3 Dec 2007

PowerPoint crutches

If religion is the ‘crutch of humanity’ then PowerPoint is the crutch of presenters

Audiences are frequently confronted with volumes of overcrowded slides containing masses of information. For PowerPoint abusers, here’s a tip: the name PowerPoint actually has the word ‘point’ in it.

When giving a presentation, the idea is to use the slides as talking points or prompts. So cut to the chase. The slides can’t do the talking for you, and the audience is not going to thank you for reading them aloud. (They can read the slides for themselves). Presenters who abuse slides are probably using some alternate software called ‘boringpoint,’ because there’s certainly no power in their presentation.

PowerPoint is not communication. It is merely tool to support communication. Think of it like a microphone. Used well it can enhance a presentation. Employed poorly, it can destroy a presentation. It is a tool, not a crutch.

Top PowerPoint mistakes

 Too many slides – stay under double digits
 Text heavy slides – keep it to three or four bullet points only
 Detailed graphs – avoid altogether
 Yellow font – no one can read it
 Special effects – amateurish and distracting

Check out How NOT To Use PowerPoint by comedian Don McMillan on YouTube.

3 comments:

Colm said...

Great comments. Take a look at Apple's CEO, Steve Jobbs. Here's a great example of how to do it right. Add to the fact that he uses presentation slides correctly (of course he uses Keynote - Apple's answer to Powerpoint, rather than Powerpoint itself). He's also extremely well rehearsed so his presentations are always so so smooth. That is, he's figured it out that presentation isn't about the slides but about preparing for a strong presentation.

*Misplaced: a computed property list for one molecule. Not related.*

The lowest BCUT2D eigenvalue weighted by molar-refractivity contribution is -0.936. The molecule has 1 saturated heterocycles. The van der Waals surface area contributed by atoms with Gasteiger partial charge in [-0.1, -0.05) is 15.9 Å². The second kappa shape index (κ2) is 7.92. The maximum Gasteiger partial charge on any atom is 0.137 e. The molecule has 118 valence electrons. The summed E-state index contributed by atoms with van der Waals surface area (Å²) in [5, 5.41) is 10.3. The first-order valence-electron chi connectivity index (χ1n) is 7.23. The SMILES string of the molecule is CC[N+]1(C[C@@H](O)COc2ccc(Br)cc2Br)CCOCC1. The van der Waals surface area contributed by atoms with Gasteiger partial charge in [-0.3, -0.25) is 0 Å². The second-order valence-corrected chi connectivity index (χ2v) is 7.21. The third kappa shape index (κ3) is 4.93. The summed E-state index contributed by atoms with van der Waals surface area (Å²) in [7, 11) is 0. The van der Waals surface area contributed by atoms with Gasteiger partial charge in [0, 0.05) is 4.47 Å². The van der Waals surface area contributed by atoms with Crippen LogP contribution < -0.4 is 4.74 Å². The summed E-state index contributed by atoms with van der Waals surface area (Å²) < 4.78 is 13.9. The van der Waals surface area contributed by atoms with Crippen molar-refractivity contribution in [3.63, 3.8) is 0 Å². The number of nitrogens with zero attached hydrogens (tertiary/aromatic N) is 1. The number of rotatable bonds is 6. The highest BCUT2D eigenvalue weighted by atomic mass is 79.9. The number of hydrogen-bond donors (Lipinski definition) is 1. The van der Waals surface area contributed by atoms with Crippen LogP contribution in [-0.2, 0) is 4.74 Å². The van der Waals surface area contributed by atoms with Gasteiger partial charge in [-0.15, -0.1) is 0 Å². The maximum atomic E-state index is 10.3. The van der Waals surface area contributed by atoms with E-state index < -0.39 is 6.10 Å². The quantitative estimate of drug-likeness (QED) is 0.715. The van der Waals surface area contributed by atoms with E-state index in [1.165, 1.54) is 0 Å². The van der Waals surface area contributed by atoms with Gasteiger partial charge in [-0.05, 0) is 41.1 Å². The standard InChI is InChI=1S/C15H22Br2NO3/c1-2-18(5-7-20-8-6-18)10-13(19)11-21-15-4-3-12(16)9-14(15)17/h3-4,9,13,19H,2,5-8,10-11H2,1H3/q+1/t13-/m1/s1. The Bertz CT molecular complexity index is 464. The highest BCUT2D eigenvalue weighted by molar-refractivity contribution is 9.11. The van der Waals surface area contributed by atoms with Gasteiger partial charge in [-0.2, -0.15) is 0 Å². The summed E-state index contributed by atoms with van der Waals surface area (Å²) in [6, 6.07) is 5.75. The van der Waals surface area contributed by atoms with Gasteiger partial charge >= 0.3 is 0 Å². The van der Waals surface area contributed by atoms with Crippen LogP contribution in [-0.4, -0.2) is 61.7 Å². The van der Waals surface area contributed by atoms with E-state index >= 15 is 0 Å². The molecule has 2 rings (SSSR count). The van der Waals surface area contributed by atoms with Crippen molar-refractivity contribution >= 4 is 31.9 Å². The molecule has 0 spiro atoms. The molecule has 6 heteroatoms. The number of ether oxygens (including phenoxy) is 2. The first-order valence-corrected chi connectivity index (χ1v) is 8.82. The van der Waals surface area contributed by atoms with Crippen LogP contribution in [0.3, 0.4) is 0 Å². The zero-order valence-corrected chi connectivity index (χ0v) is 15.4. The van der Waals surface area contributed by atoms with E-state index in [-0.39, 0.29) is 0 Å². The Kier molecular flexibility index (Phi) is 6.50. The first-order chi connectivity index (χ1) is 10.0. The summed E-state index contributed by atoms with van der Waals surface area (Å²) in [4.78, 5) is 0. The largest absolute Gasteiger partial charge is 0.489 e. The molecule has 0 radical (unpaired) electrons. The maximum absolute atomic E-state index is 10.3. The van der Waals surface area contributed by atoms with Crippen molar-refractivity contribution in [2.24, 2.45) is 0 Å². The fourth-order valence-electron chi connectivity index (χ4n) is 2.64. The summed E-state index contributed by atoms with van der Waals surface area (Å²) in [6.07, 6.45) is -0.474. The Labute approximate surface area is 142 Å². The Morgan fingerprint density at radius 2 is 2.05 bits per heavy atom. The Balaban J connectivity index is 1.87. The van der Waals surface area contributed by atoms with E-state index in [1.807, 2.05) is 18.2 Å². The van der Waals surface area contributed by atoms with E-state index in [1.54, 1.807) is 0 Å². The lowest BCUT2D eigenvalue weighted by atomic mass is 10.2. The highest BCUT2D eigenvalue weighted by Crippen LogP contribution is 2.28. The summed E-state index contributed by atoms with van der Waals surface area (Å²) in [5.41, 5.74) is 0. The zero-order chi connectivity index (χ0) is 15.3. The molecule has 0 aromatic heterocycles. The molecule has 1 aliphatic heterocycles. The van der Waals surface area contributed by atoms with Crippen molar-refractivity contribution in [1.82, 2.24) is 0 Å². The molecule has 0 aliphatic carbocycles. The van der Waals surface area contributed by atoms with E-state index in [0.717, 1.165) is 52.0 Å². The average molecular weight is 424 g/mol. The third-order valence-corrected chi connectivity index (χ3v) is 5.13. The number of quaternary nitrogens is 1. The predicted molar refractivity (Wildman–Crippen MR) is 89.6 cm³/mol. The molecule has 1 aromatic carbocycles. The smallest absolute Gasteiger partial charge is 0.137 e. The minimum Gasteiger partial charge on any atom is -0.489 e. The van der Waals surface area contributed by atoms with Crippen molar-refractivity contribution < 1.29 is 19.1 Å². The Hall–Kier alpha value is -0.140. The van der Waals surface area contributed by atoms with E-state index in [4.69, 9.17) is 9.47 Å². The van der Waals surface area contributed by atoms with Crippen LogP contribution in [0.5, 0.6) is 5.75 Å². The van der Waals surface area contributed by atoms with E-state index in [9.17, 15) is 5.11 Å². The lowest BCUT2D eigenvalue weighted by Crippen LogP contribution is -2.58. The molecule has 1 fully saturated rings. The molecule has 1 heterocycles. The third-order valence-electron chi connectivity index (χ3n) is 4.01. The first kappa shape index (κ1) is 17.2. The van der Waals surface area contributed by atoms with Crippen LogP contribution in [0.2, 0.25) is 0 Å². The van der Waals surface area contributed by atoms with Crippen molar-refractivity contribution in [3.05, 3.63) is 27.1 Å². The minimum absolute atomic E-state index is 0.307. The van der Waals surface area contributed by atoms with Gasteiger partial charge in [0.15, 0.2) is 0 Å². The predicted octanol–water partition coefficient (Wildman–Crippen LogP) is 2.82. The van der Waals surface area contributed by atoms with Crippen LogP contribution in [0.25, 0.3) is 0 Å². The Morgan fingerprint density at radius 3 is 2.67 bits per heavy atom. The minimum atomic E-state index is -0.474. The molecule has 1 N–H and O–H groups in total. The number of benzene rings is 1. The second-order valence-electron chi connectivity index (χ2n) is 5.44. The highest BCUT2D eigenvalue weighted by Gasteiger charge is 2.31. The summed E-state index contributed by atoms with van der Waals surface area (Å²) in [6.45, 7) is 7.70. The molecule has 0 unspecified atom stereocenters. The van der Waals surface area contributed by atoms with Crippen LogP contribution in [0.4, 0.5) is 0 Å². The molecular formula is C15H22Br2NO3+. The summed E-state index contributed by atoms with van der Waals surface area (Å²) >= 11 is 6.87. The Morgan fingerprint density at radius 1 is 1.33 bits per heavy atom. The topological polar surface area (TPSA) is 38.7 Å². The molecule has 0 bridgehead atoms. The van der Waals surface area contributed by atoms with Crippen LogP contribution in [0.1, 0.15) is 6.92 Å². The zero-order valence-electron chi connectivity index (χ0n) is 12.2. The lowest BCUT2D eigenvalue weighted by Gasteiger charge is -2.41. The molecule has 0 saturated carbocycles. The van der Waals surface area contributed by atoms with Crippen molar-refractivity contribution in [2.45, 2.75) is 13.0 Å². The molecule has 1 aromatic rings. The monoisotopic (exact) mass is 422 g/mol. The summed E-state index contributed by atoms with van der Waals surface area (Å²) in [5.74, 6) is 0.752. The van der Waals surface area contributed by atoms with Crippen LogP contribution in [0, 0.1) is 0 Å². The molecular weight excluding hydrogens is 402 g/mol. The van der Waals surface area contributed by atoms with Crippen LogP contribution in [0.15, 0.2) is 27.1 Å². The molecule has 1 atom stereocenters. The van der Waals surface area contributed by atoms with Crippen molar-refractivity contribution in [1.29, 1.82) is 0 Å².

Here's a recent keynote address.
http://www.apple.com/quicktime/qtv/mwsf07/

CJG blog team said...

Rehearse, rehearse and rehearse some more. If only more presenters took the time to polish their presentation. Apparently CEOs spend the vast majority of their time on communication. Of course not all of that is in front of an audience, delivering a presentation. But any CEO of a major company should be up to the task.

Aimée said...

And the mirror trick (talking to yourself in the mirror) is meant to be great for perfecting your presentation skills. You may feel like a fool doing it, but it works.